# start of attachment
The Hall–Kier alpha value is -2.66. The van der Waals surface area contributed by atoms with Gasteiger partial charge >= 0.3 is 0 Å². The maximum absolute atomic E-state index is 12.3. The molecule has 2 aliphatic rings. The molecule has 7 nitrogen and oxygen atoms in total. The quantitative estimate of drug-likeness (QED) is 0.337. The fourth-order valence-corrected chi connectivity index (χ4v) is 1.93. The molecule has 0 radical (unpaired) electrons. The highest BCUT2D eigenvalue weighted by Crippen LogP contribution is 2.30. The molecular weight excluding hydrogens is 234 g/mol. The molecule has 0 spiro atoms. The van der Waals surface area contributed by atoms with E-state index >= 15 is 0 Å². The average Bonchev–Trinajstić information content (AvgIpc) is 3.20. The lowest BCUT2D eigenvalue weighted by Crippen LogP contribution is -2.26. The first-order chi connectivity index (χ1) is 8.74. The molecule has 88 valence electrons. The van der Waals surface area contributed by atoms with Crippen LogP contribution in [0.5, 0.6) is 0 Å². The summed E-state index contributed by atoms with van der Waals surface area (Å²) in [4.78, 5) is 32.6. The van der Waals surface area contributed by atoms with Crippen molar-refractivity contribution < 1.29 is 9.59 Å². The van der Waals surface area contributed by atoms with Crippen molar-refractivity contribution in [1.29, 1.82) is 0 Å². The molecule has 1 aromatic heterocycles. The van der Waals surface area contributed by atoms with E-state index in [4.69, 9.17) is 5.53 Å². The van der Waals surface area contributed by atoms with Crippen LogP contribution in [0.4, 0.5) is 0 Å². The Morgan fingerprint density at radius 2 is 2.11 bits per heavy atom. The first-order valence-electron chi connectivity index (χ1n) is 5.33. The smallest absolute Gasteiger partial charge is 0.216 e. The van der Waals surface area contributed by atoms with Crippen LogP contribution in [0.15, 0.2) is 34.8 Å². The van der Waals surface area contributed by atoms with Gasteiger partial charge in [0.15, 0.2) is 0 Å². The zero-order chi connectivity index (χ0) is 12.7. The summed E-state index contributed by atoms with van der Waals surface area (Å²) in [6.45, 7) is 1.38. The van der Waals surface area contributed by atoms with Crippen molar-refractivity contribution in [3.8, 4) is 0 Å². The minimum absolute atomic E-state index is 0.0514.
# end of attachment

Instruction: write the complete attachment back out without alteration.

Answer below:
The Hall–Kier alpha value is -2.66. The van der Waals surface area contributed by atoms with Gasteiger partial charge >= 0.3 is 0 Å². The maximum absolute atomic E-state index is 12.3. The molecule has 2 aliphatic rings. The molecule has 7 nitrogen and oxygen atoms in total. The quantitative estimate of drug-likeness (QED) is 0.337. The fourth-order valence-corrected chi connectivity index (χ4v) is 1.93. The molecule has 0 radical (unpaired) electrons. The highest BCUT2D eigenvalue weighted by Crippen LogP contribution is 2.30. The molecular weight excluding hydrogens is 234 g/mol. The molecule has 0 spiro atoms. The van der Waals surface area contributed by atoms with E-state index >= 15 is 0 Å². The average Bonchev–Trinajstić information content (AvgIpc) is 3.20. The lowest BCUT2D eigenvalue weighted by Crippen LogP contribution is -2.26. The first-order chi connectivity index (χ1) is 8.74. The molecule has 88 valence electrons. The van der Waals surface area contributed by atoms with Crippen LogP contribution in [0.5, 0.6) is 0 Å². The summed E-state index contributed by atoms with van der Waals surface area (Å²) in [4.78, 5) is 32.6. The van der Waals surface area contributed by atoms with Crippen molar-refractivity contribution < 1.29 is 9.59 Å². The van der Waals surface area contributed by atoms with Crippen molar-refractivity contribution in [1.29, 1.82) is 0 Å². The molecule has 1 aromatic heterocycles. The van der Waals surface area contributed by atoms with E-state index in [4.69, 9.17) is 5.53 Å². The van der Waals surface area contributed by atoms with Crippen LogP contribution in [0.4, 0.5) is 0 Å². The Morgan fingerprint density at radius 2 is 2.11 bits per heavy atom. The first-order valence-electron chi connectivity index (χ1n) is 5.33. The smallest absolute Gasteiger partial charge is 0.216 e. The van der Waals surface area contributed by atoms with Crippen LogP contribution in [0.15, 0.2) is 34.8 Å². The van der Waals surface area contributed by atoms with Gasteiger partial charge in [0.15, 0.2) is 0 Å². The zero-order chi connectivity index (χ0) is 12.7. The summed E-state index contributed by atoms with van der Waals surface area (Å²) in [6.45, 7) is 1.38. The van der Waals surface area contributed by atoms with Crippen molar-refractivity contribution in [3.8, 4) is 0 Å². The minimum absolute atomic E-state index is 0.0514.